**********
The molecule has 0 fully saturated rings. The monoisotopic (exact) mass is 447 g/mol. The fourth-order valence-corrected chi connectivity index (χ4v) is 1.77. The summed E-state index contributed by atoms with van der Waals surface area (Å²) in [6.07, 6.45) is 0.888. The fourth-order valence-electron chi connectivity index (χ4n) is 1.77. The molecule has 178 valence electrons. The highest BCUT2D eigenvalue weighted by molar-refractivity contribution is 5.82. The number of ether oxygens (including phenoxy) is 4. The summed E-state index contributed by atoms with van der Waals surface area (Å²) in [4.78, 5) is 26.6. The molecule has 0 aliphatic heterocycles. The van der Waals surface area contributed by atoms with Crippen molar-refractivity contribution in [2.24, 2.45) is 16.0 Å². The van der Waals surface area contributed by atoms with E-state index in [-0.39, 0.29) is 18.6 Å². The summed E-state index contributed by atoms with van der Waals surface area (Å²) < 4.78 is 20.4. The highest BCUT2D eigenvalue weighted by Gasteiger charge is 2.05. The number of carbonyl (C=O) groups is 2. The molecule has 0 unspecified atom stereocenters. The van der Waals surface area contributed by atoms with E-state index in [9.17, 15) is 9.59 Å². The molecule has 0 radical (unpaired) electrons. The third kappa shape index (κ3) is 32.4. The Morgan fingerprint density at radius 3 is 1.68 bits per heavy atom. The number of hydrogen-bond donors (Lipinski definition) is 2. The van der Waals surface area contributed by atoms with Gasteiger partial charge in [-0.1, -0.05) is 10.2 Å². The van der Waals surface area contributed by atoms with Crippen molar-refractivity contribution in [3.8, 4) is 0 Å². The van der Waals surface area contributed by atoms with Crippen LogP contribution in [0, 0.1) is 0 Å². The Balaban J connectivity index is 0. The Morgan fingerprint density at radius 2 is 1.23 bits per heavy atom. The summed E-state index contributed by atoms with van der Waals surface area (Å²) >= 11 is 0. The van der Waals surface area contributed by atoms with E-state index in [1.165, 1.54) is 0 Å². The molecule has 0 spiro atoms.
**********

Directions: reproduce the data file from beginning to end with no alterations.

The molecule has 0 fully saturated rings. The monoisotopic (exact) mass is 447 g/mol. The fourth-order valence-corrected chi connectivity index (χ4v) is 1.77. The summed E-state index contributed by atoms with van der Waals surface area (Å²) in [6.07, 6.45) is 0.888. The fourth-order valence-electron chi connectivity index (χ4n) is 1.77. The molecule has 178 valence electrons. The highest BCUT2D eigenvalue weighted by molar-refractivity contribution is 5.82. The number of ether oxygens (including phenoxy) is 4. The summed E-state index contributed by atoms with van der Waals surface area (Å²) in [4.78, 5) is 26.6. The molecule has 0 aliphatic heterocycles. The van der Waals surface area contributed by atoms with Crippen molar-refractivity contribution in [2.24, 2.45) is 16.0 Å². The van der Waals surface area contributed by atoms with E-state index in [-0.39, 0.29) is 18.6 Å². The summed E-state index contributed by atoms with van der Waals surface area (Å²) < 4.78 is 20.4. The highest BCUT2D eigenvalue weighted by Gasteiger charge is 2.05. The number of carbonyl (C=O) groups is 2. The molecule has 0 unspecified atom stereocenters. The van der Waals surface area contributed by atoms with E-state index in [9.17, 15) is 9.59 Å². The molecule has 0 radical (unpaired) electrons. The third kappa shape index (κ3) is 32.4. The Morgan fingerprint density at radius 3 is 1.68 bits per heavy atom. The number of hydrogen-bond donors (Lipinski definition) is 2. The van der Waals surface area contributed by atoms with Gasteiger partial charge in [-0.1, -0.05) is 10.2 Å². The van der Waals surface area contributed by atoms with Crippen molar-refractivity contribution in [3.8, 4) is 0 Å². The van der Waals surface area contributed by atoms with Crippen LogP contribution in [0, 0.1) is 0 Å². The Balaban J connectivity index is 0. The Morgan fingerprint density at radius 2 is 1.23 bits per heavy atom. The summed E-state index contributed by atoms with van der Waals surface area (Å²) >= 11 is 0. The van der Waals surface area contributed by atoms with E-state index in [1.165, 1.54) is 0 Å². The molecule has 0 spiro atoms.